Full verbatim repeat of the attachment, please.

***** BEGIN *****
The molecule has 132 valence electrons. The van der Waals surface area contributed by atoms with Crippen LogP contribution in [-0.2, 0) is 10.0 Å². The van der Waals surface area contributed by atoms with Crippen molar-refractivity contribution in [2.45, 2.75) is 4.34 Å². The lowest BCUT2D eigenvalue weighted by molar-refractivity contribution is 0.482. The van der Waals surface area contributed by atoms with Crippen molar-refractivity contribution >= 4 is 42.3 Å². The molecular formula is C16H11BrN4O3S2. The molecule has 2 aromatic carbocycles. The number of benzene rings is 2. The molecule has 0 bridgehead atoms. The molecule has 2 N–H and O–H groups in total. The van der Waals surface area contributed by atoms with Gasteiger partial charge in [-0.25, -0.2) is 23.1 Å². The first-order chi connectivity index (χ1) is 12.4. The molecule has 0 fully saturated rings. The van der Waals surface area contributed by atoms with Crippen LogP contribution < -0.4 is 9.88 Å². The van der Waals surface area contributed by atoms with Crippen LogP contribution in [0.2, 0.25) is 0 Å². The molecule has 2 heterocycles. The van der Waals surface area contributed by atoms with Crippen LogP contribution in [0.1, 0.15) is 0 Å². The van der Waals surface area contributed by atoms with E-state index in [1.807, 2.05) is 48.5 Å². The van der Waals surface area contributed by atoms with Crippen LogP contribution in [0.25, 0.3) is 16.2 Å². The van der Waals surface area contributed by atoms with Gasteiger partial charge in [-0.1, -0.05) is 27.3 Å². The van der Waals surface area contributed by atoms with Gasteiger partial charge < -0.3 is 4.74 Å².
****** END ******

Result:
The molecule has 132 valence electrons. The van der Waals surface area contributed by atoms with Crippen LogP contribution in [-0.2, 0) is 10.0 Å². The van der Waals surface area contributed by atoms with Crippen molar-refractivity contribution in [2.45, 2.75) is 4.34 Å². The lowest BCUT2D eigenvalue weighted by molar-refractivity contribution is 0.482. The van der Waals surface area contributed by atoms with Crippen molar-refractivity contribution >= 4 is 42.3 Å². The molecular formula is C16H11BrN4O3S2. The molecule has 2 aromatic carbocycles. The number of benzene rings is 2. The molecule has 0 bridgehead atoms. The molecule has 2 N–H and O–H groups in total. The van der Waals surface area contributed by atoms with Gasteiger partial charge in [-0.25, -0.2) is 23.1 Å². The first-order chi connectivity index (χ1) is 12.4. The molecule has 0 fully saturated rings. The van der Waals surface area contributed by atoms with Crippen LogP contribution < -0.4 is 9.88 Å². The van der Waals surface area contributed by atoms with Crippen LogP contribution in [0.2, 0.25) is 0 Å². The molecule has 2 heterocycles. The van der Waals surface area contributed by atoms with Crippen LogP contribution in [0.1, 0.15) is 0 Å². The van der Waals surface area contributed by atoms with E-state index in [1.807, 2.05) is 48.5 Å². The van der Waals surface area contributed by atoms with Crippen LogP contribution in [0.25, 0.3) is 16.2 Å². The van der Waals surface area contributed by atoms with Gasteiger partial charge in [-0.1, -0.05) is 27.3 Å². The van der Waals surface area contributed by atoms with Gasteiger partial charge < -0.3 is 4.74 Å².